Transient variables in Java

Java’s serialization provides an elegant, and easy to use mechanism for making an object’s state persistent. While controlling object serialization, we might have a particular object data member that we do not want the serialization mechanism to save.
The modifier transient can be applied to field members of a class to turn off serialization on these field members. Every field marked as transient will not be serialized. You use the transient keyword to indicate to the Java virtual machine that the transient variable is not part of the persistent state of an object.
The transient modifier applies to variables only.
Like other variable modifiers in the Java system, you use transient in a class or instance variable declaration like this:
class TransientExample
    transient int hobo;
    . . .
This statement declares an integer variable named hobo that is not part of the persistent state of the TransientExample class.

Can transient variables be declared as ‘final’ or ‘static’?

Java classes often hold some globally relevant value in a static class variable. The static member fields belong to class and not to an individual instance. The concept of serialization is concerned with the object’s current state. Only data associated with a specific instance of a class is serialized, therefore static member fields  are ignored during serialization (they are not serialized automatically), because they do not belong to the serialized instance, but to the class. To serialize data stored in a static variable one must provide class-specific serialization.
Surprisingly, the java compiler does not complaint if you declare a static member field as transient. However, there is no point in declaring a static member field as transient, since transient means: “do not serialize”, and static fields would not be serialized anyway.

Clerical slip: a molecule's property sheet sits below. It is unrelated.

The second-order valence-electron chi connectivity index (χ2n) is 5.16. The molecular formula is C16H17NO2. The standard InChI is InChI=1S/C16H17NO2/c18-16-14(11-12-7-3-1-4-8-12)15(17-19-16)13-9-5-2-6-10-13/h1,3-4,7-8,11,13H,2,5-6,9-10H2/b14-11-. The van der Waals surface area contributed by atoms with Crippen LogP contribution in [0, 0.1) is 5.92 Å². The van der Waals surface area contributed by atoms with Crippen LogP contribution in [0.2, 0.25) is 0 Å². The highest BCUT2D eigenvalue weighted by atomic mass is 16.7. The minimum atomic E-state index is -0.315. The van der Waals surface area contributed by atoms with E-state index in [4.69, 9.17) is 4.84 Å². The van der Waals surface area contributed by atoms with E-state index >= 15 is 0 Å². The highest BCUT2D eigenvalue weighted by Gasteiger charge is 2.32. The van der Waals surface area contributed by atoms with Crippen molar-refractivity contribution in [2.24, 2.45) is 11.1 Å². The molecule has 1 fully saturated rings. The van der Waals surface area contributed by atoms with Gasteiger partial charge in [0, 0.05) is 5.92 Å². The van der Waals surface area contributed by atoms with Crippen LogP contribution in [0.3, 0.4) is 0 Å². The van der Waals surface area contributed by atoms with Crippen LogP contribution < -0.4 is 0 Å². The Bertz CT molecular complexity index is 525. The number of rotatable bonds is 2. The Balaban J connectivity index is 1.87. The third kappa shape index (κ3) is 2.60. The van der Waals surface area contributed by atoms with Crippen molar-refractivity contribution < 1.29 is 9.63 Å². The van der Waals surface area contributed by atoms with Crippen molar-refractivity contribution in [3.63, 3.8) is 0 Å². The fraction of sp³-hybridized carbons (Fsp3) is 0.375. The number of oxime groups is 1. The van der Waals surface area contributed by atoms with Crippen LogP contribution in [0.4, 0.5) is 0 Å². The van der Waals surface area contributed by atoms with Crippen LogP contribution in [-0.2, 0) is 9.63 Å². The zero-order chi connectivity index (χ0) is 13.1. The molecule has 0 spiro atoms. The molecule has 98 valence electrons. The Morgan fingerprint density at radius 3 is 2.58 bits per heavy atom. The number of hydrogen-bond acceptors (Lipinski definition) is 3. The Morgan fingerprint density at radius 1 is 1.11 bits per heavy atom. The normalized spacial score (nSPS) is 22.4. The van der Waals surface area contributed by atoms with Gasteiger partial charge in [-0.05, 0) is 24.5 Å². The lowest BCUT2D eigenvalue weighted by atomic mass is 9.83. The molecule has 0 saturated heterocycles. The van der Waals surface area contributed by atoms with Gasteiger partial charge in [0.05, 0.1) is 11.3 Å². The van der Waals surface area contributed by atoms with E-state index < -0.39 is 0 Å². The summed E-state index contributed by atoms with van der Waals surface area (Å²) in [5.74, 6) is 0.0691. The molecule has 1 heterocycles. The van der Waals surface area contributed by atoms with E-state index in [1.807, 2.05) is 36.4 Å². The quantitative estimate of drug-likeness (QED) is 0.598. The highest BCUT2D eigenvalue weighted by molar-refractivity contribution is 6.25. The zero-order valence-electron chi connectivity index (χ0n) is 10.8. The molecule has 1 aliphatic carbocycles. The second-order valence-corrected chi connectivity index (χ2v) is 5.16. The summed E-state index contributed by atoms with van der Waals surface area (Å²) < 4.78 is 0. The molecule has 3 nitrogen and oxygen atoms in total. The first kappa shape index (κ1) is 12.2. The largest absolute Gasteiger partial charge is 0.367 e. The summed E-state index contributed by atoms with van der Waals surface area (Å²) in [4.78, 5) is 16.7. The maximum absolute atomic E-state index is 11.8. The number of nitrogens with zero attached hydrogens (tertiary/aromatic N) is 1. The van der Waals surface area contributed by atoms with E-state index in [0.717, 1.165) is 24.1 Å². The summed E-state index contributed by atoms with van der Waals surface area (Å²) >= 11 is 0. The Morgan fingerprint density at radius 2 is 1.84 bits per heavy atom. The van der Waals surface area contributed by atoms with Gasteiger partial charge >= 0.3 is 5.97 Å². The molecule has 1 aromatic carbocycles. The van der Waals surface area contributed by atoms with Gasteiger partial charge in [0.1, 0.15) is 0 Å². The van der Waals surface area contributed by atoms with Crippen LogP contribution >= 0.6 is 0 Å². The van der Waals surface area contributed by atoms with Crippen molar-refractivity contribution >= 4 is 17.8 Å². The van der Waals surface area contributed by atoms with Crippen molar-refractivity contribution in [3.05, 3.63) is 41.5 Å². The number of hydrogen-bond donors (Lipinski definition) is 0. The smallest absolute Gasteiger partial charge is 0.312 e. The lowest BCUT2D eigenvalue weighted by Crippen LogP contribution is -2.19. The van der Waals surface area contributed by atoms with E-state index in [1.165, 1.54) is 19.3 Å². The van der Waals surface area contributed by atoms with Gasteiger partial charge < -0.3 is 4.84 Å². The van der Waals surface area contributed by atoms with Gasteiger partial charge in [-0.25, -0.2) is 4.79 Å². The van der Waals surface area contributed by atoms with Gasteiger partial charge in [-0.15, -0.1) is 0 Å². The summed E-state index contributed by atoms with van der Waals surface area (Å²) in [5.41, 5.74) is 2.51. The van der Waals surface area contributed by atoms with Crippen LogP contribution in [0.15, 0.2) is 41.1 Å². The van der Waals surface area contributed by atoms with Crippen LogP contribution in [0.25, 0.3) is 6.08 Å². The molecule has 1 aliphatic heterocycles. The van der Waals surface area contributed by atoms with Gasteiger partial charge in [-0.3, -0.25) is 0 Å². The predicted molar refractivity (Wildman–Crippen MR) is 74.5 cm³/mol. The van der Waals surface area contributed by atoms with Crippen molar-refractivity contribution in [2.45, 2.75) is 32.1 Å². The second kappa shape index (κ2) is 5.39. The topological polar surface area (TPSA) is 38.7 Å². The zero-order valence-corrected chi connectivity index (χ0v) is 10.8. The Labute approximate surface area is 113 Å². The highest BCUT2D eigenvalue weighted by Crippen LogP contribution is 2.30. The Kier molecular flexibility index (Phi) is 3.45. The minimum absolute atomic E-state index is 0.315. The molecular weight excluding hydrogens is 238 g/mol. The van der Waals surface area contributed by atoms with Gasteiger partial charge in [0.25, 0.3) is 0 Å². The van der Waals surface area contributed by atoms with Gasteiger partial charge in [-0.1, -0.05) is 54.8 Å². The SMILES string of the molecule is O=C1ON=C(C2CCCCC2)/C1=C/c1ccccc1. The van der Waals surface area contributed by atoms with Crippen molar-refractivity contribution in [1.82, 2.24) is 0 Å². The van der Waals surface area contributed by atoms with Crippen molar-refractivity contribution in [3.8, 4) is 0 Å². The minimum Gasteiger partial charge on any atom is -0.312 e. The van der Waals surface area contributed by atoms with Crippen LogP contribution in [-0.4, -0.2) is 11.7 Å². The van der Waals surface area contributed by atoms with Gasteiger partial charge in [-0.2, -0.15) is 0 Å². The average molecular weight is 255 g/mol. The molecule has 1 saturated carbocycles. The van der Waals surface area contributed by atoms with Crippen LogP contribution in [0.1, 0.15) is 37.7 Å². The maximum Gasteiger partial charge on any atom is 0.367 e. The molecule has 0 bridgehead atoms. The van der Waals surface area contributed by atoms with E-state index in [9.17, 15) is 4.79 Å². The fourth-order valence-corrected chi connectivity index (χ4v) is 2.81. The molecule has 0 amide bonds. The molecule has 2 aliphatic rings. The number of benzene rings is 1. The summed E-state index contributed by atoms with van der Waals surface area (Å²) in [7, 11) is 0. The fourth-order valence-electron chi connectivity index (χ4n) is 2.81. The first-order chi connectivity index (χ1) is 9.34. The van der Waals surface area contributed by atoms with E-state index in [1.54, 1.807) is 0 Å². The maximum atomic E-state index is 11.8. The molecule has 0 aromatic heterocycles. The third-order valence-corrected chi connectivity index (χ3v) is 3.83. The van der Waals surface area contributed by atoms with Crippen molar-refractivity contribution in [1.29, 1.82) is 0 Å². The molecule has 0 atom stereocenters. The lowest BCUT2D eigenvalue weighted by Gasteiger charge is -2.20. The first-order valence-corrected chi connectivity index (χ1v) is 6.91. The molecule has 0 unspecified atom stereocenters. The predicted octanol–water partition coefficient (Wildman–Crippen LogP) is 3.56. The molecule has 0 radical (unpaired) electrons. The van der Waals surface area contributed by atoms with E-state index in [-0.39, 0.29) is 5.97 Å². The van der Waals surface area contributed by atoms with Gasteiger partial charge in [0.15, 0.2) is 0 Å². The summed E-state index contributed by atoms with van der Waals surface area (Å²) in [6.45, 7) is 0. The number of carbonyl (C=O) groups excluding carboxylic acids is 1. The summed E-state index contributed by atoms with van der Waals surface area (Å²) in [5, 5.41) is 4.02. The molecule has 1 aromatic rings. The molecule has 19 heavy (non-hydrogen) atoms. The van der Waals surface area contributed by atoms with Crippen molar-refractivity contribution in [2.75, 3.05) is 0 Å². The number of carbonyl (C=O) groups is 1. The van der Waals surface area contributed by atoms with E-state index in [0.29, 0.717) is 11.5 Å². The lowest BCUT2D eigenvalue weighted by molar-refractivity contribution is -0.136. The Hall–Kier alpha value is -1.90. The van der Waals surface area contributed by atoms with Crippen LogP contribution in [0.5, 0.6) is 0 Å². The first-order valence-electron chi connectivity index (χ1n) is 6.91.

On the other hand, an instance member field declared as final could also be transient, but if so, you would face a problem a little bit difficult to solve: As the field is transient, its state would not be serialized, it implies that, when you deserialize the object you would have to initialize the field manually, however, as it is declared final, the compiler would complaint about it.
For instance, maybe you do not want to serialize your class’ logger, then you declared it this way:
private transient final Log log = LogFactory.getLog(EJBRefFactory.class);
Now, when you deserialize the class your logger will be a null object, since it was transient. Then you should initialize the logger manually after serialization or during the serialization process. But you can’t, because logger is a final member as well.There is just one exception to this rule, and it is when the transient final field member is initialized to a constant expression.Hence, field members declared this way would hold their constant value expression even after deserializing the object.

source: XYZWS

Transient variables in Java
Rate this post

Leave a Reply